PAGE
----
I should of course be writing, not doing lots of blog posts, but my two oddly titled WIPs are proving difficult. Can’t get them to flow right. Probably because I’m too busy trying not to think about my revisions and whether I’ve done them right!
Anyway, the best thing I’ve found to do for inspiration is to read more Modern Heat (or the horribly titled Sexy Sensation as they are down under). Now this is something that I should have done right at the beginning, when I first started trying to write a Mills and Boon. Other authors tell you this, the guidelines tell you this, but do you think I did it? Nup. My reasoning was that somehow my voice would end up sounding like whatever I was reading at the time. Which is stupid. Because when I read Ian McEwen, I don’t end up writing like he does (wish I did!), or Michael Ondaatje, or Heidi Rice or any one of a hundred other authors that I read.
Right, so after my first rejection, I thought, hmmm, best I actually read some of these things. First one I downloaded was Natalie Anderson’s Pleasured by the Secret Millionaire and I read it from a writer’s point of view and not just enjoying it as a story. Reading that was probably the best thing I ever did because I had one of those ‘aha moments’. I noticed that all the hero and heroine ever did was meet, talk, have a love scene, part. Meet, talk, have sex, part. Meet, talk a bit more, have sex, reveal deepest secrets, happy ever after. AND THAT’S IT!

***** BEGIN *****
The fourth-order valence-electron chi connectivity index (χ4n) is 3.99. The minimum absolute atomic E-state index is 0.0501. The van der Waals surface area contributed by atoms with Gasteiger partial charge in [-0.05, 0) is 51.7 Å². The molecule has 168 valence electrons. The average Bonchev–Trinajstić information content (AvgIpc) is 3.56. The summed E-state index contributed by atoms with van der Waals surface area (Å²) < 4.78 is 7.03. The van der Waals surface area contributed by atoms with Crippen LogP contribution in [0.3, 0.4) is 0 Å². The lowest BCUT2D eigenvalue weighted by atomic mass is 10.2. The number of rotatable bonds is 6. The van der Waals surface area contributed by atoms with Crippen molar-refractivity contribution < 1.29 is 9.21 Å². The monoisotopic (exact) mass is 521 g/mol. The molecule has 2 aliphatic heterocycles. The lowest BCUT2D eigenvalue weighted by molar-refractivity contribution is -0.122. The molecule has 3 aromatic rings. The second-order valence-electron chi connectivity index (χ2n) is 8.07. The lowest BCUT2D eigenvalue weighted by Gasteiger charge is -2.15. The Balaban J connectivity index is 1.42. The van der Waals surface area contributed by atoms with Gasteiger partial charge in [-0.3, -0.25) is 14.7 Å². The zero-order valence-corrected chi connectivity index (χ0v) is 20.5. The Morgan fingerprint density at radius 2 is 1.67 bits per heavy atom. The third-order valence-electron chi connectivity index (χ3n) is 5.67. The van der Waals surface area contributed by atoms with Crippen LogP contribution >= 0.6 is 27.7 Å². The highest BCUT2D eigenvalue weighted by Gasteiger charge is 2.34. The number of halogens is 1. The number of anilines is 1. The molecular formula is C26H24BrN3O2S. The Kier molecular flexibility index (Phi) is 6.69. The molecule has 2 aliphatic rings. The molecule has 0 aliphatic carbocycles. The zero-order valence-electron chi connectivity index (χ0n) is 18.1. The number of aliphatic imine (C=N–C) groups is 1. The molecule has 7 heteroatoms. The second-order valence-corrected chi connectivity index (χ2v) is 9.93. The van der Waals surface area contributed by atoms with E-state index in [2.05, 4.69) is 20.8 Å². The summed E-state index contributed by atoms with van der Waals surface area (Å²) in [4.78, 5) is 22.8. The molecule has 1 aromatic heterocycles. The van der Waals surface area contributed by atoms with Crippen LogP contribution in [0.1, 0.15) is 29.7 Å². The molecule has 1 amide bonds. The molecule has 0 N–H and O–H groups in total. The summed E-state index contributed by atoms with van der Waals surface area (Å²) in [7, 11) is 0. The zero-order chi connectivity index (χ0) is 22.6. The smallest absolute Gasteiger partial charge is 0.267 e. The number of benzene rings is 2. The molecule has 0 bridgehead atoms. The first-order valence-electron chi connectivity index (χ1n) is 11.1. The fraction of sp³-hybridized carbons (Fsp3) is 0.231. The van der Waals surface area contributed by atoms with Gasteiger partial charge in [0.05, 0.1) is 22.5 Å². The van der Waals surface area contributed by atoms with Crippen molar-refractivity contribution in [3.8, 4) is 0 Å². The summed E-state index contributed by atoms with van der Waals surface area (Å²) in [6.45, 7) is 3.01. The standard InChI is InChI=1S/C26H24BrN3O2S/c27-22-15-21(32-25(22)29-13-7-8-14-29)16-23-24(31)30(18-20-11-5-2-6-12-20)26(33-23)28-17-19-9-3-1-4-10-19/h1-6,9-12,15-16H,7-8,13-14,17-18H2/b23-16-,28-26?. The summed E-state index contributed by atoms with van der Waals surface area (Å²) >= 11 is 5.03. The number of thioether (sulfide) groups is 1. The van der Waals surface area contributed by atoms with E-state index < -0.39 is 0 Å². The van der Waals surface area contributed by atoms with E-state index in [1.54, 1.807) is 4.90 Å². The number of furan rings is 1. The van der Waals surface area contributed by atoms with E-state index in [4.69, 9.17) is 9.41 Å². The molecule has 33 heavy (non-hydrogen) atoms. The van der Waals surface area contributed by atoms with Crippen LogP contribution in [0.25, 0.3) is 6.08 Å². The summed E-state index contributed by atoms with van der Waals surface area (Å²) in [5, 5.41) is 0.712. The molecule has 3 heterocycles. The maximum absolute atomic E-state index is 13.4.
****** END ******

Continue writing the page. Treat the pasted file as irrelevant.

Now, that’s overly simplistic of course and you may know this already but for me this was a revelation. There were no car chases, no complicated sub plots with extended family members, no hiding from stalkers, no shootouts. And definitely the hero and heroine did not stay apart for longer than half a chapter. This was my first realisation about internal conflict.
After that I decided I needed to buy them every month and so I did, religiously. Good thing too because when I met Jenny Hutton (MH editor) at the RWNZ conference last year, she asked me which Modern Heat authors I liked. If I hadn’t been reading them, I probably would have said something dumb like “Um…Essie Summers?”
Moral of the story? If you want to write for a line (or any publisher), read the books. All the time. I buy them every month. It’s good to see what M&B are publishing in terms of plot and conflict. You get a feel after a while for what might work in your own writing and what probably won’t.
As to which ones I like, well, I prefer the grittier ones. Like Natalie Anderson, Heidi Rice, Kelly Hunter. What about you guys?